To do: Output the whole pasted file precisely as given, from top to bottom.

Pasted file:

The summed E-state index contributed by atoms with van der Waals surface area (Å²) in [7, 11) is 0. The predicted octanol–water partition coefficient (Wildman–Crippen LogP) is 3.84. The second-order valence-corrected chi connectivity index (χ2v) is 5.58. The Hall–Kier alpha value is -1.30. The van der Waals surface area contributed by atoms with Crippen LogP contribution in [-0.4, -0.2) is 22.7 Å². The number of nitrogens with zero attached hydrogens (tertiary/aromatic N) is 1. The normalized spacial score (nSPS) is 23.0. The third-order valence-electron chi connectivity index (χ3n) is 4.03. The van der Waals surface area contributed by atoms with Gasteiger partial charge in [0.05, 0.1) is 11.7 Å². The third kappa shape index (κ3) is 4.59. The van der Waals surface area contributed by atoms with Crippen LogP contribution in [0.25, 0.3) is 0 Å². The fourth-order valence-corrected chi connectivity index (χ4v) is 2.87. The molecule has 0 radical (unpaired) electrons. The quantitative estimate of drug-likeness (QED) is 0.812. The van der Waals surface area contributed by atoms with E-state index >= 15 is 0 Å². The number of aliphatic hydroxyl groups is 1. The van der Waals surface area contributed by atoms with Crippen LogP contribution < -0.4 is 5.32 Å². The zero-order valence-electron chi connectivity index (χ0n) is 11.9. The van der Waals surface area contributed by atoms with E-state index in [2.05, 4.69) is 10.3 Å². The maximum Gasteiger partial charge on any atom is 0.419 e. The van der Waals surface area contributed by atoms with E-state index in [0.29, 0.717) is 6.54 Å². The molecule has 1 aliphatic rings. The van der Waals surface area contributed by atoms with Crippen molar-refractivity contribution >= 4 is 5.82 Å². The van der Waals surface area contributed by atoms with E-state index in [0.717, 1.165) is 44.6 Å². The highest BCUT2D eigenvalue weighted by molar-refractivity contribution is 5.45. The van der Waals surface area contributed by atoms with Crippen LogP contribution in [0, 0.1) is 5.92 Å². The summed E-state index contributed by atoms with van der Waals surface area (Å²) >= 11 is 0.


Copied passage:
The summed E-state index contributed by atoms with van der Waals surface area (Å²) in [7, 11) is 0. The predicted octanol–water partition coefficient (Wildman–Crippen LogP) is 3.84. The second-order valence-corrected chi connectivity index (χ2v) is 5.58. The Hall–Kier alpha value is -1.30. The van der Waals surface area contributed by atoms with Crippen LogP contribution in [-0.4, -0.2) is 22.7 Å². The number of nitrogens with zero attached hydrogens (tertiary/aromatic N) is 1. The normalized spacial score (nSPS) is 23.0. The third-order valence-electron chi connectivity index (χ3n) is 4.03. The van der Waals surface area contributed by atoms with Gasteiger partial charge in [0.05, 0.1) is 11.7 Å². The third kappa shape index (κ3) is 4.59. The van der Waals surface area contributed by atoms with Crippen LogP contribution in [0.25, 0.3) is 0 Å². The fourth-order valence-corrected chi connectivity index (χ4v) is 2.87. The molecule has 0 radical (unpaired) electrons. The quantitative estimate of drug-likeness (QED) is 0.812. The van der Waals surface area contributed by atoms with E-state index >= 15 is 0 Å². The number of aliphatic hydroxyl groups is 1. The van der Waals surface area contributed by atoms with Crippen LogP contribution < -0.4 is 5.32 Å². The zero-order valence-electron chi connectivity index (χ0n) is 11.9. The van der Waals surface area contributed by atoms with E-state index in [2.05, 4.69) is 10.3 Å². The maximum Gasteiger partial charge on any atom is 0.419 e. The van der Waals surface area contributed by atoms with E-state index in [0.29, 0.717) is 6.54 Å². The molecule has 1 aliphatic rings. The van der Waals surface area contributed by atoms with Crippen molar-refractivity contribution >= 4 is 5.82 Å². The van der Waals surface area contributed by atoms with E-state index in [0.717, 1.165) is 44.6 Å². The highest BCUT2D eigenvalue weighted by molar-refractivity contribution is 5.45. The van der Waals surface area contributed by atoms with Crippen LogP contribution in [0, 0.1) is 5.92 Å². The summed E-state index contributed by atoms with van der Waals surface area (Å²) >= 11 is 0.